Life of Ruth Pfau: Pakistan’s Mother Teresa

Sister Dr Ruth Katherina Martha Pfau was a German-Pakistani physician and nun of the Society of Daughters of the Heart of Mary. She devoted nearly 50 years of her...

Sister Dr Ruth Katherina Martha Pfau (9 September 1929 – 10 August 2017) was a German-Pakistani physician and nun of the Society of Daughters of the Heart of Mary. She devoted nearly 50 years of her life to fighting leprosy in Pakistan.

Early Life

Pfau was born in Leipzig, Germany, on 9 September 1929. She had four sisters and one brother. Her home was destroyed by bombing during World War II. Following the post-war Soviet occupation of East Germany she escaped to West Germany along with her family, and chose medicine as her future career. During the 1950s, she studied medicine at the University of Mainz.

She joined the Daughters of the Heart of Mary, a Catholic order, which later sent her to southern India; however, a visa issue meant she became stuck in Karachi. She travelled to various parts of Pakistan and across the border to Afghanistan to rescue patients who were abandoned by their families or locked in small rooms for a lifetime.

Life in Pakistan

“Not all of us can prevent a war; but most of us can help ease sufferings — of the body and the soul.”

— Ruth Pfau

In 1960, aged 31, she decided to dedicate the rest of her life to the people of Pakistan and their battle against leprosy outbreaks. While in Karachi, by chance she visited the Lepers’ Colony behind McLeod Road (now I. I. Chundrigar Road) near the City Railway Station. Here she decided that the care of patients would be her life’s calling. She started with medical treatment for the leprosy patients in a hut in this slum. The Marie Adelaide Leprosy Centre was founded (which later branched out into tuberculosis and blindness prevention programmes) and social work for the leprosy patients and their family members was started by Dr. I. K. Gill. A Leprosy Clinic was bought in April 1963 and patients from all over Karachi, Pakistan, and even from Afghanistan came for treatment.


In 1979, she was appointed as the Federal Advisor on Leprosy to the Ministry of Health and Social Welfare of Government of Pakistan. Pfau went to distant areas of Pakistan where there were no medical facilities for leprosy patients. She collected donations in Germany and Pakistan and cooperated with hospitals in Rawalpindi and Karachi. In recognition of her service to the country, she was awarded Pakistani citizenship in 1988.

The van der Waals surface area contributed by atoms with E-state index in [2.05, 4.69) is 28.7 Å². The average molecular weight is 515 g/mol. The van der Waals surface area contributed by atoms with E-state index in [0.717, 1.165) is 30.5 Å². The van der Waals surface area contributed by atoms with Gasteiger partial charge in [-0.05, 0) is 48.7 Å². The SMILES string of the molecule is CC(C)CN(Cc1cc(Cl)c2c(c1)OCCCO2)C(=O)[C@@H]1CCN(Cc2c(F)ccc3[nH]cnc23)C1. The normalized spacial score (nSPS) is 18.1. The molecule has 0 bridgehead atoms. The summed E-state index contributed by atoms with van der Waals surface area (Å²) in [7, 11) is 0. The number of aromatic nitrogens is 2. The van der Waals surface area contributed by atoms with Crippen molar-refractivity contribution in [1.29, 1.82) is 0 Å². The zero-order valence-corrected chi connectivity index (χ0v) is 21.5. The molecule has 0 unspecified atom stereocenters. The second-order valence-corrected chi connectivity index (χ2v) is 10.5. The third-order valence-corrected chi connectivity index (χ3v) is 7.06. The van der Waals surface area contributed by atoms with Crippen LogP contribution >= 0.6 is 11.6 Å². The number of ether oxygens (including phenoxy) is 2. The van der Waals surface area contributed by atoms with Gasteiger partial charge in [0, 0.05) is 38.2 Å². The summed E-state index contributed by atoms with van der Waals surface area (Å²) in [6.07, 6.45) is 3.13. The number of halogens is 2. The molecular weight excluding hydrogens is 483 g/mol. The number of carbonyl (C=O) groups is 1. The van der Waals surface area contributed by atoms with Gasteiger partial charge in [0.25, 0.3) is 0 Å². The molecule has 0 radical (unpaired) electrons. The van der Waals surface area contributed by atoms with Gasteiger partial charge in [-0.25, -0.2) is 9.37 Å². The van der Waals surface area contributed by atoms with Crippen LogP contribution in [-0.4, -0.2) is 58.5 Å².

Due to her continued efforts, in 1996, the World Health Organisation declared Pakistan one of the first countries in Asia to have controlled leprosy. On 9 September 1999 Archbishop Simeon Anthony Pereira of Karachi celebrated a Mass at St. Patrick’s Cathedral to celebrate Sr. Pfau’s 70th birthday.



Early morning on 10 August 2017, around 04:00 am PST, Pfau died at the Aga Khan Hospital in Karachi after being admitted there on 4 August 2017. She was put on a ventilator after her condition worsened on 6 August. Pfau had been dealing with several health problems due to her advancing age, including heart disease, for which she has been undergoing treatment for several years.

Pakistani Prime Minister Shahid Khaqan Abbasi announced in a statement that a state funeral would be held for her at Saint Patrick’s Cathedral, Karachi on 19 August.

Some Forgotten Memories

Despite her admiration for Pakistani military rulers, Pfau recalls that she was most jubilant when the Berlin Wall was chipped away in 1990, heralding the triumph of democratic values. However, unlike many Germans of the era, she could not secure a piece of the fateful wall as a memento as she was stationed in Islamabad.


“I was a happy 30-year-old when the Berlin Wall fell and democratic values triumphed. But democracy needs education and education is barely given any attention in Pakistan. So I don’t know how far democracy will succeed here.”

Apart from Germany’s reunification, the collapse of this historic barrier also brought Pfau the glad tidings of the end of a war — the World War II — which had scarred her teenage years. She recalls the bombing of her hometown, Leipzig, and her risky crossing of the border into West Germany in order to study medicine and become a doctor.

“Those who have not seen a war of such a scale cannot imagine the horrors. They cannot imagine the scalded and maimed bodies — bodies which need medicines and bandages,” she says. In fact, she attributes her desire to become a doctor to the horror she witnessed in her early years.

Awards and Recognition

Sister Pfau is recognised in Pakistan and abroad as a distinguished human being and had been awarded many awards and medals. On 23 March 1989, Pfau received the Hilal-i-Pakistan award presented by the then-President of Pakistan Ghulam Ishaq Khan at the President House for her work with leprosy patients.


Speaking at a function in Islamabad on 30 January 2000, to mark the 47th World Leprosy Day, the then-President Rafiq Tarar praised Pfau, who built up the National Leprosy Control Program in Pakistan, for working not only for those afflicted with leprosy, but also for those with tuberculosis. In 2006, Pfau was honoured as the ‘Woman of the Year 2006’ by City FM89.

On 14 August 2010, on the occasion of Pakistan’s Independence Day, the then-President of Pakistan Asif Ali Zardari awarded Pfau the Nishan-i-Quaid-i-Azam for public service. She was hailed as Pakistan’s “Mother Teresa” after her work towards helping people displaced by the 2010 Pakistan floods. In 2015, Pfau was awarded the Staufer Medal, the highest award of the German state of Baden-Württemberg.

About the author

Muhammad Shafan

Shafan is a blogger, web designer and programmer. By day he is a freelancer as well. He loves to write and more than anything he loves to play football.

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